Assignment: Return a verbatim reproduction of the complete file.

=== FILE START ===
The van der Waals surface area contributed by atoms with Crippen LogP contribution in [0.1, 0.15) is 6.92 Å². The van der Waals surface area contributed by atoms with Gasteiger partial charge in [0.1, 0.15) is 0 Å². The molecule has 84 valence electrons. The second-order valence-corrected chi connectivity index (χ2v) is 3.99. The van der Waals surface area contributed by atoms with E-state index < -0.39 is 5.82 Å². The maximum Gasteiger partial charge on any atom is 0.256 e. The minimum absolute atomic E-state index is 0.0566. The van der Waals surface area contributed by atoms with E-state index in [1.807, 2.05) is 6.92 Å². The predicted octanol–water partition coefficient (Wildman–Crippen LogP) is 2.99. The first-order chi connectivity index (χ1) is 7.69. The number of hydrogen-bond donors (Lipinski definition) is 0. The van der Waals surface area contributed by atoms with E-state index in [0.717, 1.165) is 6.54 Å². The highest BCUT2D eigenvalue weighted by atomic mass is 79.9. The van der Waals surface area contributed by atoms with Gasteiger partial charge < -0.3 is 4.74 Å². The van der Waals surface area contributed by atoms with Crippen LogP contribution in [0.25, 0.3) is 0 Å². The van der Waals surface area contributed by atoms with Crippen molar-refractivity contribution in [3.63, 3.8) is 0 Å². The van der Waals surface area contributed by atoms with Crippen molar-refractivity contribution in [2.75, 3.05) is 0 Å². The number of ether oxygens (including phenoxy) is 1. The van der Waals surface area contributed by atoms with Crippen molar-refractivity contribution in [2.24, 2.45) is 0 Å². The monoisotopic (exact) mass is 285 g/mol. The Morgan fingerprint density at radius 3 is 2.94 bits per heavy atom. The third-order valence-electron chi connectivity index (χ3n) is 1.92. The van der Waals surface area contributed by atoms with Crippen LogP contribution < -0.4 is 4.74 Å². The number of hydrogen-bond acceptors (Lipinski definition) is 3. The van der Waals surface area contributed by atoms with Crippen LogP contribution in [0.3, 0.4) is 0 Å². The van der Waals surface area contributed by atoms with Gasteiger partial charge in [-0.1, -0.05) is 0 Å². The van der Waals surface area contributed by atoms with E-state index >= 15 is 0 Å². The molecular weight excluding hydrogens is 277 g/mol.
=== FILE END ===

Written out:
The van der Waals surface area contributed by atoms with Crippen LogP contribution in [0.1, 0.15) is 6.92 Å². The van der Waals surface area contributed by atoms with Gasteiger partial charge in [0.1, 0.15) is 0 Å². The molecule has 84 valence electrons. The second-order valence-corrected chi connectivity index (χ2v) is 3.99. The van der Waals surface area contributed by atoms with E-state index < -0.39 is 5.82 Å². The maximum Gasteiger partial charge on any atom is 0.256 e. The minimum absolute atomic E-state index is 0.0566. The van der Waals surface area contributed by atoms with E-state index in [1.807, 2.05) is 6.92 Å². The predicted octanol–water partition coefficient (Wildman–Crippen LogP) is 2.99. The first-order chi connectivity index (χ1) is 7.69. The number of hydrogen-bond donors (Lipinski definition) is 0. The van der Waals surface area contributed by atoms with E-state index in [0.717, 1.165) is 6.54 Å². The highest BCUT2D eigenvalue weighted by atomic mass is 79.9. The van der Waals surface area contributed by atoms with Gasteiger partial charge < -0.3 is 4.74 Å². The van der Waals surface area contributed by atoms with Crippen LogP contribution in [0.25, 0.3) is 0 Å². The van der Waals surface area contributed by atoms with Crippen molar-refractivity contribution in [3.63, 3.8) is 0 Å². The van der Waals surface area contributed by atoms with Crippen molar-refractivity contribution in [2.75, 3.05) is 0 Å². The number of ether oxygens (including phenoxy) is 1. The van der Waals surface area contributed by atoms with Crippen molar-refractivity contribution in [2.24, 2.45) is 0 Å². The monoisotopic (exact) mass is 285 g/mol. The Morgan fingerprint density at radius 3 is 2.94 bits per heavy atom. The third-order valence-electron chi connectivity index (χ3n) is 1.92. The van der Waals surface area contributed by atoms with Crippen LogP contribution < -0.4 is 4.74 Å². The number of hydrogen-bond acceptors (Lipinski definition) is 3. The van der Waals surface area contributed by atoms with Crippen LogP contribution in [0.3, 0.4) is 0 Å². The van der Waals surface area contributed by atoms with Gasteiger partial charge in [-0.1, -0.05) is 0 Å². The van der Waals surface area contributed by atoms with E-state index >= 15 is 0 Å². The molecular weight excluding hydrogens is 277 g/mol.